Air Aces of World War One

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Captain Arthur Roy Brown – Canadian Ace 1893 / 1944 Part 3

Colonel Raymond Collishaw noted that when he visited in April, Brown appeared to be exhausted: he had lost 25lbs ( 11kg ) Is hair was prematurely greying and his eyes were sunken and bloodshot, also contaminated rabbit had left him stricken with gastritis. Going against Collishaw’s suggestions, Brown continued flying and on the 11th and 12th of April shot down two more enemy aircraft. On the 1st of April 1918, the R.N.A.S and the R.F.C merged to become the Royal Air Force. Brown’s No.9 Squadron R.N.A.s became No.209 Squadron R.A.F.

On the morning of the 21st of April 1918, 209 Sqn became engaged in combat with fighters from Jagdstaffel 11, led by Manfred von Richtofen ( the Red Baron ) A newcomer to 209, Brown’s old college chum, Wilfred Reid ‘Wop’ May, who had been instructed to keep clear of the fighting and observe. May noticed an enemy pilot doing the same thing, that pilot was the Red Baron’s cousin, Ltn Wolfram von Richtofen, who had received the same instructions as May.

May attacked Wolfram and soon found himself in the main fight, firing at several fleeting targets until his guns jammed. May dived out of the fight and Manfred von Richtofen gave chase down to ground level. Brown saw May was in trouble and dived steeply to assist his friend. His attack was necessarily of short duration, as he was obliged to climb steeply to avoid crashing in to the ground. Losing sight of both Richtofen and May.

What happened next remains controversial to this day, but it seems highly probable that Richtofen turned to avoid Brown’s attack, and then instead of climbing out of reach of ground fire and prudently heading for home, remained at low altitude and resumed his pursuit of May, who was still zig-zagging as he had not noticed that Richtofen had been temporarily distracted.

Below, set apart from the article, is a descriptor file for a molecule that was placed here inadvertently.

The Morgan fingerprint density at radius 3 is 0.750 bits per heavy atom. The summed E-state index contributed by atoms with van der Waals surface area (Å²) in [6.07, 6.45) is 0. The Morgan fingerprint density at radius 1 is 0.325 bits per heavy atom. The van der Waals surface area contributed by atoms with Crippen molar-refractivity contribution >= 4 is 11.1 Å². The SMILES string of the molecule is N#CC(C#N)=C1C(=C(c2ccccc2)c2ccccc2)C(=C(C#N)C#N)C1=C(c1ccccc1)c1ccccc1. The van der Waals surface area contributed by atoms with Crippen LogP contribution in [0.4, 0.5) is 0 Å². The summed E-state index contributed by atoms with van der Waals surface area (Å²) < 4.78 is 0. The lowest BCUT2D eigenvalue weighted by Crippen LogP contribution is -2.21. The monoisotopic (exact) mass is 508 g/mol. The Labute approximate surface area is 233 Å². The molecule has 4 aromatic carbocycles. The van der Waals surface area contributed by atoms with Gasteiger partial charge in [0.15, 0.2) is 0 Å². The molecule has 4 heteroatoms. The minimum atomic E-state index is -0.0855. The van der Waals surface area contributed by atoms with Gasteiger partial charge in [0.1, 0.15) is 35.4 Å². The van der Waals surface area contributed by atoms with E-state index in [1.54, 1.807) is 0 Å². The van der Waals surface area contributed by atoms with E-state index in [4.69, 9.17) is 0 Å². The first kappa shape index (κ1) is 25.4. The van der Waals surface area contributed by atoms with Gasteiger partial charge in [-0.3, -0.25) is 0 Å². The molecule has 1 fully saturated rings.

It should be noted that it would be physically impossible for Richtofen to have done this, had he already received the wound from which he died. May and Richtofen’s route now took them at low level over heavily defended the Allied front lines. it has been suggested that Richtofen had become lost, as the winds were blowing the ‘wrong way’ towards the west, and the pursuit had drifted to the Allied side.

The front line was in a highly fluid state at the time, in contrast to the more static trench lines of the earlier period. And landmarks can be confusing when flying at low levels. Australian Army machine gunners on the ground fired at Richtofen, who eventually crashed close to the Australian trenches.

Brown’s initial combat report on his fight with Richtofen was Indecisive which his Commanding Officer altered to decisive. Modern historical consensus is that the man who fired the shot that bought down the Red Baron was Australian machine gunner Sgt. Cedric Popkin.

Brown was officially credited with the kill by the R.A.F, shortly after receiving a bar to his D.S.C. at least partly in recognition of this feat, the citation read: Lieutenant (Honory)Captain Arthur Roy Brown D.S.C. For conspicuous gallantry and devotion to duty. On 21st of April 1918, whilst leading a patrol of six scouts, he attacked a formation of twenty hostile scouts. He personally engaged two Fokker triplanes, which he drove off, then, seeing that one of his flight was being attacked  and apparently hard pressed, he dived on the hostile scout firing all the while, this scout, a Fokker triplane, nose dived and crashed to the ground. Roy Brown was credited with 10 victories.

(C) Damian Grange 2018

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